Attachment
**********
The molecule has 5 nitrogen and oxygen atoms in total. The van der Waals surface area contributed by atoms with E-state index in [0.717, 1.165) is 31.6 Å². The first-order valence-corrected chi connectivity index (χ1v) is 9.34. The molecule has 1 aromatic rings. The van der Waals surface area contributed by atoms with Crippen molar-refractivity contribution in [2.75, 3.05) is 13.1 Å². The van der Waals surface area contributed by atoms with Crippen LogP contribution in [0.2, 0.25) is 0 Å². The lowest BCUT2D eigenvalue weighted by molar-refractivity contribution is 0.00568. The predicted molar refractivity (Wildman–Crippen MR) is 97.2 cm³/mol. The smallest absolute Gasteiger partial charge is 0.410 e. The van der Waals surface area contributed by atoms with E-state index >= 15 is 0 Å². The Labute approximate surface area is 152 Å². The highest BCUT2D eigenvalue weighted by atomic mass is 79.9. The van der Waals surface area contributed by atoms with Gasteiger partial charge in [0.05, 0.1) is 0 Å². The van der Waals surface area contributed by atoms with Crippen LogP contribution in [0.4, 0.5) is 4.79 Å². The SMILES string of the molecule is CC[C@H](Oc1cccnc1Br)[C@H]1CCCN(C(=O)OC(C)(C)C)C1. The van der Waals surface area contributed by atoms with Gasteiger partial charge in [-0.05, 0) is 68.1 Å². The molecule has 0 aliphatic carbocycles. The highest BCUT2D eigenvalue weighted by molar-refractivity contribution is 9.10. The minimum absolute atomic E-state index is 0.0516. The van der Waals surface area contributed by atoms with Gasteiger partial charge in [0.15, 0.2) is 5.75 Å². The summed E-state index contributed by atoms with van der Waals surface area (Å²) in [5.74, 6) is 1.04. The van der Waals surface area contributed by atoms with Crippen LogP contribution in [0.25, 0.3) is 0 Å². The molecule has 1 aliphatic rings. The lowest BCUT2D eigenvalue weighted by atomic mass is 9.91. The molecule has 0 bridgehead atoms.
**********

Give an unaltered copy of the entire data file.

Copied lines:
The molecule has 5 nitrogen and oxygen atoms in total. The van der Waals surface area contributed by atoms with E-state index in [0.717, 1.165) is 31.6 Å². The first-order valence-corrected chi connectivity index (χ1v) is 9.34. The molecule has 1 aromatic rings. The van der Waals surface area contributed by atoms with Crippen molar-refractivity contribution in [2.75, 3.05) is 13.1 Å². The van der Waals surface area contributed by atoms with Crippen LogP contribution in [0.2, 0.25) is 0 Å². The lowest BCUT2D eigenvalue weighted by molar-refractivity contribution is 0.00568. The predicted molar refractivity (Wildman–Crippen MR) is 97.2 cm³/mol. The smallest absolute Gasteiger partial charge is 0.410 e. The van der Waals surface area contributed by atoms with E-state index >= 15 is 0 Å². The Labute approximate surface area is 152 Å². The highest BCUT2D eigenvalue weighted by atomic mass is 79.9. The van der Waals surface area contributed by atoms with Gasteiger partial charge in [0.05, 0.1) is 0 Å². The van der Waals surface area contributed by atoms with Crippen LogP contribution in [0.4, 0.5) is 4.79 Å². The SMILES string of the molecule is CC[C@H](Oc1cccnc1Br)[C@H]1CCCN(C(=O)OC(C)(C)C)C1. The van der Waals surface area contributed by atoms with Gasteiger partial charge in [-0.05, 0) is 68.1 Å². The molecule has 0 aliphatic carbocycles. The highest BCUT2D eigenvalue weighted by molar-refractivity contribution is 9.10. The minimum absolute atomic E-state index is 0.0516. The van der Waals surface area contributed by atoms with Gasteiger partial charge in [0.15, 0.2) is 5.75 Å². The summed E-state index contributed by atoms with van der Waals surface area (Å²) in [5.74, 6) is 1.04. The van der Waals surface area contributed by atoms with Crippen LogP contribution in [0.25, 0.3) is 0 Å². The molecule has 1 aliphatic rings. The lowest BCUT2D eigenvalue weighted by atomic mass is 9.91. The molecule has 0 bridgehead atoms.